Faculty are already looking forward to Fall. Some have new programs being launched. Others have new classes. Some have been experimenting with technology or unpacking equipment that they can’t wait to try with their students. Some have been reflecting on the last year and strategizing about how to improve for next year.

Faculty are also anxious to demonstrate to the HLC reviewers the progress we are making on our commitment to good assessment practices.

But we also don’t forget that the reason we have even faced this increased scrutiny from the HLC is largely because of the board and the administration – maybe not all of this board and maybe not all of this administration, but a board and an administration all the same. See, from our perspective, this is an important reminder that the people and personalities may change, but the systems that govern us – specifically, the contract that governs us – endure.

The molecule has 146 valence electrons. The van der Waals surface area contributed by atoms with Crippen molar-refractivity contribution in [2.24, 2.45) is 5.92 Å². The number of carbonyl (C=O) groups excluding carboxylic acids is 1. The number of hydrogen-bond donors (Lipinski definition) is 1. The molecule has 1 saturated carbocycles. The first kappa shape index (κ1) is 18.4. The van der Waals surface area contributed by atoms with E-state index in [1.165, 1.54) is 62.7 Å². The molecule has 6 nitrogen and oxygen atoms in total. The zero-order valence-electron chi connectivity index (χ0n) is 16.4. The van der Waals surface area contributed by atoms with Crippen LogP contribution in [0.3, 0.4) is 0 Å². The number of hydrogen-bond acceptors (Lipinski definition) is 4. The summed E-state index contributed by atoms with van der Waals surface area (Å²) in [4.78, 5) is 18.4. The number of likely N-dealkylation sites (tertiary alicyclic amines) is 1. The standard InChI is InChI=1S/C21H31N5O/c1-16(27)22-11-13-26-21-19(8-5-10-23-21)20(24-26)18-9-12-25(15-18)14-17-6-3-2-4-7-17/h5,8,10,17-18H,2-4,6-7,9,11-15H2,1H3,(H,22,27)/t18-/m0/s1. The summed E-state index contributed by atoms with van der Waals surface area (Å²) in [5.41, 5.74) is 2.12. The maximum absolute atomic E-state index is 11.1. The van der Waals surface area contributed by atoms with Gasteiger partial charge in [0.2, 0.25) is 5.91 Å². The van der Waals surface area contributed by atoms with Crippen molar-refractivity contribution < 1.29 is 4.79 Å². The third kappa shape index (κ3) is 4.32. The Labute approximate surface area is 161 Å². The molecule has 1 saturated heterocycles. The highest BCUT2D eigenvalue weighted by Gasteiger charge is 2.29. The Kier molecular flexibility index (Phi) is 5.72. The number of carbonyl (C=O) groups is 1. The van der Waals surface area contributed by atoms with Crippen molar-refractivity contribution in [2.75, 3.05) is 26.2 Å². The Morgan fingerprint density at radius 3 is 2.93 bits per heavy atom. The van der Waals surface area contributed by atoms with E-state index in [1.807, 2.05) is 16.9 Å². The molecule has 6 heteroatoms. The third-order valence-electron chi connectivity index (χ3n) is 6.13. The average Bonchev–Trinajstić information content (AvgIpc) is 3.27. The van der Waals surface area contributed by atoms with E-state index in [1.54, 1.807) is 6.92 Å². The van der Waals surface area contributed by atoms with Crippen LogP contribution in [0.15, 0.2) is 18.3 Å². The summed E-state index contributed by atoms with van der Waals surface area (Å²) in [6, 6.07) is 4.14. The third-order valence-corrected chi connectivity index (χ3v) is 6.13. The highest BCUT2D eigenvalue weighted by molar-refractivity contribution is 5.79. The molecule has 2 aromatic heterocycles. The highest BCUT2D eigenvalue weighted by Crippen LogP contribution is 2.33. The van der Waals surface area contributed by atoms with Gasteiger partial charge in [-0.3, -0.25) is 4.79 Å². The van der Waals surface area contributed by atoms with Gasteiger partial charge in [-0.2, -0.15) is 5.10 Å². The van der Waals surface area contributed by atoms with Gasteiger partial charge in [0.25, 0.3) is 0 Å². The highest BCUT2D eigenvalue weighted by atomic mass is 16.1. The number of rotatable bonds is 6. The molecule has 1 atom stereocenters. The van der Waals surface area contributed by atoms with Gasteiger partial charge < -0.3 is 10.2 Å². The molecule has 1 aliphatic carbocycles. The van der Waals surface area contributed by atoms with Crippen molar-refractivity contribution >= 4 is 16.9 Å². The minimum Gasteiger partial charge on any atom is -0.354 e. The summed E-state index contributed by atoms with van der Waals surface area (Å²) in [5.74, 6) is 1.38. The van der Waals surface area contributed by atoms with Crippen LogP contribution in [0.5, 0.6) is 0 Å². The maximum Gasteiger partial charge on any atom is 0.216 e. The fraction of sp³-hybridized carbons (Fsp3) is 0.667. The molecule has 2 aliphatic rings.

That’s why this work that we are doing right now – and I think you know the work I’m referring to – is another layer in the foundation for the future of COD. We need a thoughtful, strategic foundation that withstands that change but also helps us to move forward and thrive in an increasingly competitive environment.

So we’re coming back excited for a new year, but we’re also coming back ready to stand up for ourselves and our colleagues and our programs and our students.

Because we know that when it’s all said and done…. Teaching Matters.

VP McGrath’s Comments to the Board of Trustees | July 18, 2019